T-Mobile Denies Throttling Unlimited 4G LTE Customers

Is T-Mobile throttling its unlimited customers, too? On Thursday CEO John Legere jumped on Twitter to deny the rumor, saying that there is “no limit on data”.

The denial follows reports of an internal memo obtained by TmoNews that says the company plans to address unauthorized tethering and those sharing files via peer-to-peer networks. Somehow this bit of news turned into accusations that the company is throttling a specific group of customers.

“T-Mobile has identified customers who are heavy data users and are engaged in peer-to-peer file sharing, and tethering outside of T-Mobile’s Terms and Conditions (opens in new tab) (T&C),” the internal memo said. “This results in a negative data network experience for T-Mobile customers. Beginning August 17, T-Mobile will begin to address customers who are conducting activities outside of T-Mobile’s T&Cs.”

According to the document, customers with the old $70 Unlimited High-Speed Data plan that are violating the company’s T&Cs are the only customers that will be contacted. The company will explain to them the T&C and why the data speed may be reduced until the next billing cycle if they continue their pirating ways.

The document said that when approaching these users, the company will apply a “Misuse Warning SOC” to the account. If the customer stops downloading illegal content, then the label will be removed. If the downloading continues, then the account will be flagged with a “Misuse Throttle SOC” and the data speeds will be reduced.

Here’s a part of the T&C that clearly states what customers cannot do:

“…using the Service in connection with server devices or host computer applications, including continuous Web camera posts or broadcasts, automatic data feeds, automated machine-to-machine connections or peer-to-peer (P2P) file-sharing applications that are broadcast to multiple servers or recipients, ‘bots’ or similar routines that could disrupt net user groups or email use by others or other applications that denigrate network capacity or functionality,” the T&C states under section 18, Misuse of Service or Device.

Before CEO John Legere used Twitter to defend T-Mobile, Chief Marketing Officer Mike Sievert told Re/code that the memo was misinterpreted, making it seem that T-Mobile was out to throttle heavy data users.

News of T-Mobiles throttling confusion arrives after Verizon Wireless stated that starting October 1, it plans to throttle the speed of a specific group of 4G LTE customers with unlimited data plans. The company is targeting users that consume more than 4.7 GB in a single billing period and who are connected to a congested cell tower. Once the congestion subsides, Verizon indicated that it would then ease back off of the throttling.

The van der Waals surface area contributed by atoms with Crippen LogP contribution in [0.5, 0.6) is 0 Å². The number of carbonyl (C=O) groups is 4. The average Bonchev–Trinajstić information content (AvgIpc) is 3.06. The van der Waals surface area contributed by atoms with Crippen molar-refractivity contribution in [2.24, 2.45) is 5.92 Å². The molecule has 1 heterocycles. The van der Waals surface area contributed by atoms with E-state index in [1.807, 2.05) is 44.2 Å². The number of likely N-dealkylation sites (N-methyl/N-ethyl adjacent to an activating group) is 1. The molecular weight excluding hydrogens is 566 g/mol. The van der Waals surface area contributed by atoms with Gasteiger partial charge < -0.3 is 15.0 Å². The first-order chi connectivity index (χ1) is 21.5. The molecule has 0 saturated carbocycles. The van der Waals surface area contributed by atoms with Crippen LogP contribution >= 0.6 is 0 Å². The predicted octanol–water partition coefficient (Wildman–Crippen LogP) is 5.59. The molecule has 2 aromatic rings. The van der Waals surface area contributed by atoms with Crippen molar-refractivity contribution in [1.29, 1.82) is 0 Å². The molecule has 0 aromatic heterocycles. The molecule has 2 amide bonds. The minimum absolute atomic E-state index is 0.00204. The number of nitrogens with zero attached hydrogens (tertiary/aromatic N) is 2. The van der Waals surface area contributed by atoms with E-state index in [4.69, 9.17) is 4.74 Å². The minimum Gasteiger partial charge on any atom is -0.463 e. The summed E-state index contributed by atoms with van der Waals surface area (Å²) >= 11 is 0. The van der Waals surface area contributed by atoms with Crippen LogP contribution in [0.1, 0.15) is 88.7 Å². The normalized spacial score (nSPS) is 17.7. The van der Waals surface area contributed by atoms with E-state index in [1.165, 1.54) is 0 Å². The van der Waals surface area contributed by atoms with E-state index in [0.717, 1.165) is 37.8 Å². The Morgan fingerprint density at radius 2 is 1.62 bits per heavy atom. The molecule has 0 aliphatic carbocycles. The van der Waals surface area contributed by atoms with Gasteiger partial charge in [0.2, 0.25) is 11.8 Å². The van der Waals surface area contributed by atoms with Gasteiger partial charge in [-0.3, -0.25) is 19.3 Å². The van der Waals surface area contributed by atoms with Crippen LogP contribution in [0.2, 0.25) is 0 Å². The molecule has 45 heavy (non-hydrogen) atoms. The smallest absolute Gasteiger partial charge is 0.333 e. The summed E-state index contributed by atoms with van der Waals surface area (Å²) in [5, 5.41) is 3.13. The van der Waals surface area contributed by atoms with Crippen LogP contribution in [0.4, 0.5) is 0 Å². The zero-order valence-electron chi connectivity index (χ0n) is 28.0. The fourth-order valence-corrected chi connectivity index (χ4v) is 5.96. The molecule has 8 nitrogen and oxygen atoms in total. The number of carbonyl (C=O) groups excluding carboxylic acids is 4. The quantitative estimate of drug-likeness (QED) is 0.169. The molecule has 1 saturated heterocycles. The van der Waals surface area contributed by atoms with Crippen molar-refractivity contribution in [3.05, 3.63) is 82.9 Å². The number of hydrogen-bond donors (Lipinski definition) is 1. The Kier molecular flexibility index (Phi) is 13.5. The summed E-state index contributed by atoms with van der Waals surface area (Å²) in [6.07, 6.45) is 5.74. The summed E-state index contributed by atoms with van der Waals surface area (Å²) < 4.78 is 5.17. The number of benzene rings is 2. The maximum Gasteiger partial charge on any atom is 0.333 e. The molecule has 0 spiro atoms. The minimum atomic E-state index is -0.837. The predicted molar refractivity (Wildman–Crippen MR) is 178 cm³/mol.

News of the throttling didn’t sit well with the Federal Communications Commission (FCC). Chairman Tom Wheeler said that he was “deeply troubled” about the reports and sent letters to the major wireless carriers asking about how data is being managed.

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  • Spartan191
    I'm a telesales agent for t-mo.. We read the t&c and then even email it to the customer. In my opinion, if they're violating the terms then they should be punished for it.
    Reply
  • spectrewind
    I'm a telesales agent for t-mo.. We read the t&c and then even email it to the customer. In my opinion, if they're violating the terms then they should be punished for it.

    Your opinion should have been caught in the interviewing process.... excluding you from employment. "Punish" and "customer" *never occur together in a successful business.
    Reply
  • bigpinkdragon286
    Well, either the service is "unlimited" or it's not. If the purchaser of the service can not send and/ or receive data at full speed, 100% of the time, regardless of what that data is, it's hardly unlimited, and I hardly think T-Mobile should be able to advertise the service as such.
    Reply
  • mesab66
    A deliberate? bit of false advertising by T-Mobile?

    It would be foolish to believe that, for the everyday consumer, a genuinely 24/7 unlimited download plan - with full speed (the critical bit) - could possibly be maintained for any length of time. This simply doesn't exist outside expensive commercial set-up's.

    The actual policy will always be no different to all those current ISP's offering 'unlimited' downloads while enforcing 'fair policy usage', normally via time expired throttling.